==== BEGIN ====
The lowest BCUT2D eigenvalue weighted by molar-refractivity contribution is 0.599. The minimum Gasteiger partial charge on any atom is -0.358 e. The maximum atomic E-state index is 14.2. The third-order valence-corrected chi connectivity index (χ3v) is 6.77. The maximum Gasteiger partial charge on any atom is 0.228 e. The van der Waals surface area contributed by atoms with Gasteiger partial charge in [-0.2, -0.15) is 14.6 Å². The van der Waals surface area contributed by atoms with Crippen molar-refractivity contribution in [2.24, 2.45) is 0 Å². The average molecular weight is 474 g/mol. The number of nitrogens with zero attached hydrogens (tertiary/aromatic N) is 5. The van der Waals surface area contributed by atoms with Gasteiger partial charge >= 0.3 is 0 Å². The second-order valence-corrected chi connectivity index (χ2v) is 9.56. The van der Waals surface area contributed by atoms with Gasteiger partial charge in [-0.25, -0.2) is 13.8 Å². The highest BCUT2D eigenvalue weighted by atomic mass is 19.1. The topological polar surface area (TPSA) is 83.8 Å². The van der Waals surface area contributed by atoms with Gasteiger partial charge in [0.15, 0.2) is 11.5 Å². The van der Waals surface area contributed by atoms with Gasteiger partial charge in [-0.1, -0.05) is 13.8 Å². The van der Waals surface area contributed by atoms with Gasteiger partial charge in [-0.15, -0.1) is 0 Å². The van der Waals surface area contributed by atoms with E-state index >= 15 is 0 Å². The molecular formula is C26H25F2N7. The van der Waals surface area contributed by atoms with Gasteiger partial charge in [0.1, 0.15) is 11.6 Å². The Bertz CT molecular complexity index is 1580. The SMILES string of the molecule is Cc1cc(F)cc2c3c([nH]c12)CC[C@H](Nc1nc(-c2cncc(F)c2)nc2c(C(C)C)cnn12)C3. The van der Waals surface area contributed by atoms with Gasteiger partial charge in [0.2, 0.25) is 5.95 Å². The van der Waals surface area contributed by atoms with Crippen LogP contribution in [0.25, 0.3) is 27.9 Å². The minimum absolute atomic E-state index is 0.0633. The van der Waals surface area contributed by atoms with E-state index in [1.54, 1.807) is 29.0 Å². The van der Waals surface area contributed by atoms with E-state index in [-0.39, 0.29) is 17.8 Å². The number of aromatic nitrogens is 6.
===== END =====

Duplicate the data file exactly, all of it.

The lowest BCUT2D eigenvalue weighted by molar-refractivity contribution is 0.599. The minimum Gasteiger partial charge on any atom is -0.358 e. The maximum atomic E-state index is 14.2. The third-order valence-corrected chi connectivity index (χ3v) is 6.77. The maximum Gasteiger partial charge on any atom is 0.228 e. The van der Waals surface area contributed by atoms with Gasteiger partial charge in [-0.2, -0.15) is 14.6 Å². The van der Waals surface area contributed by atoms with Crippen molar-refractivity contribution in [2.24, 2.45) is 0 Å². The average molecular weight is 474 g/mol. The number of nitrogens with zero attached hydrogens (tertiary/aromatic N) is 5. The van der Waals surface area contributed by atoms with Gasteiger partial charge >= 0.3 is 0 Å². The second-order valence-corrected chi connectivity index (χ2v) is 9.56. The van der Waals surface area contributed by atoms with Gasteiger partial charge in [-0.25, -0.2) is 13.8 Å². The highest BCUT2D eigenvalue weighted by atomic mass is 19.1. The topological polar surface area (TPSA) is 83.8 Å². The van der Waals surface area contributed by atoms with Gasteiger partial charge in [0.15, 0.2) is 11.5 Å². The van der Waals surface area contributed by atoms with Gasteiger partial charge in [-0.1, -0.05) is 13.8 Å². The van der Waals surface area contributed by atoms with Gasteiger partial charge in [-0.15, -0.1) is 0 Å². The van der Waals surface area contributed by atoms with E-state index >= 15 is 0 Å². The molecular formula is C26H25F2N7. The van der Waals surface area contributed by atoms with Gasteiger partial charge in [0.1, 0.15) is 11.6 Å². The Bertz CT molecular complexity index is 1580. The SMILES string of the molecule is Cc1cc(F)cc2c3c([nH]c12)CC[C@H](Nc1nc(-c2cncc(F)c2)nc2c(C(C)C)cnn12)C3. The van der Waals surface area contributed by atoms with Gasteiger partial charge in [0.2, 0.25) is 5.95 Å². The van der Waals surface area contributed by atoms with Crippen LogP contribution in [0.25, 0.3) is 27.9 Å². The minimum absolute atomic E-state index is 0.0633. The van der Waals surface area contributed by atoms with E-state index in [1.54, 1.807) is 29.0 Å². The van der Waals surface area contributed by atoms with E-state index in [-0.39, 0.29) is 17.8 Å². The number of aromatic nitrogens is 6.